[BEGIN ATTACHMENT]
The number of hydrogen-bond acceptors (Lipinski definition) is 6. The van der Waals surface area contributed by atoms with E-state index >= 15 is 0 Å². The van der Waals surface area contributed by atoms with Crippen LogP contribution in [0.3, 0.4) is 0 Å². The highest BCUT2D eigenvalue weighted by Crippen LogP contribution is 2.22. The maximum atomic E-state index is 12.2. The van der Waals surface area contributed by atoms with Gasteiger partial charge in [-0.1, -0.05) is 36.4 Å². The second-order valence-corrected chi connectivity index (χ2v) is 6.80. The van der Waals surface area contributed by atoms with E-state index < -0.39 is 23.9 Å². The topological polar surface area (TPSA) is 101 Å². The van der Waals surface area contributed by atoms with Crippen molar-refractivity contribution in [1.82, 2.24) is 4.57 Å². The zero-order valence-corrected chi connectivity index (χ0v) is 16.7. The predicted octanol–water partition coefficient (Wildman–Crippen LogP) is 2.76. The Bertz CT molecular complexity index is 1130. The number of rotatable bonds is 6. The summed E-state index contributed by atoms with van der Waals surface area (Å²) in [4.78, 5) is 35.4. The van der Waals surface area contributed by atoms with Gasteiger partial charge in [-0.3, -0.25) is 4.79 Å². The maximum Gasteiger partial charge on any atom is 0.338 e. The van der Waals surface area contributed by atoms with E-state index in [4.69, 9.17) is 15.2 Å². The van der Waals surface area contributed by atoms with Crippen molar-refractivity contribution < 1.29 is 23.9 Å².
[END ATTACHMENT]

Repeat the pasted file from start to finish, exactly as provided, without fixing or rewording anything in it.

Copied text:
The number of hydrogen-bond acceptors (Lipinski definition) is 6. The van der Waals surface area contributed by atoms with E-state index >= 15 is 0 Å². The van der Waals surface area contributed by atoms with Crippen LogP contribution in [0.3, 0.4) is 0 Å². The highest BCUT2D eigenvalue weighted by Crippen LogP contribution is 2.22. The maximum atomic E-state index is 12.2. The van der Waals surface area contributed by atoms with Gasteiger partial charge in [-0.1, -0.05) is 36.4 Å². The second-order valence-corrected chi connectivity index (χ2v) is 6.80. The van der Waals surface area contributed by atoms with E-state index < -0.39 is 23.9 Å². The topological polar surface area (TPSA) is 101 Å². The van der Waals surface area contributed by atoms with Crippen molar-refractivity contribution in [1.82, 2.24) is 4.57 Å². The zero-order valence-corrected chi connectivity index (χ0v) is 16.7. The predicted octanol–water partition coefficient (Wildman–Crippen LogP) is 2.76. The Bertz CT molecular complexity index is 1130. The number of rotatable bonds is 6. The summed E-state index contributed by atoms with van der Waals surface area (Å²) in [4.78, 5) is 35.4. The van der Waals surface area contributed by atoms with Gasteiger partial charge in [-0.3, -0.25) is 4.79 Å². The maximum Gasteiger partial charge on any atom is 0.338 e. The van der Waals surface area contributed by atoms with E-state index in [4.69, 9.17) is 15.2 Å². The van der Waals surface area contributed by atoms with Crippen molar-refractivity contribution < 1.29 is 23.9 Å².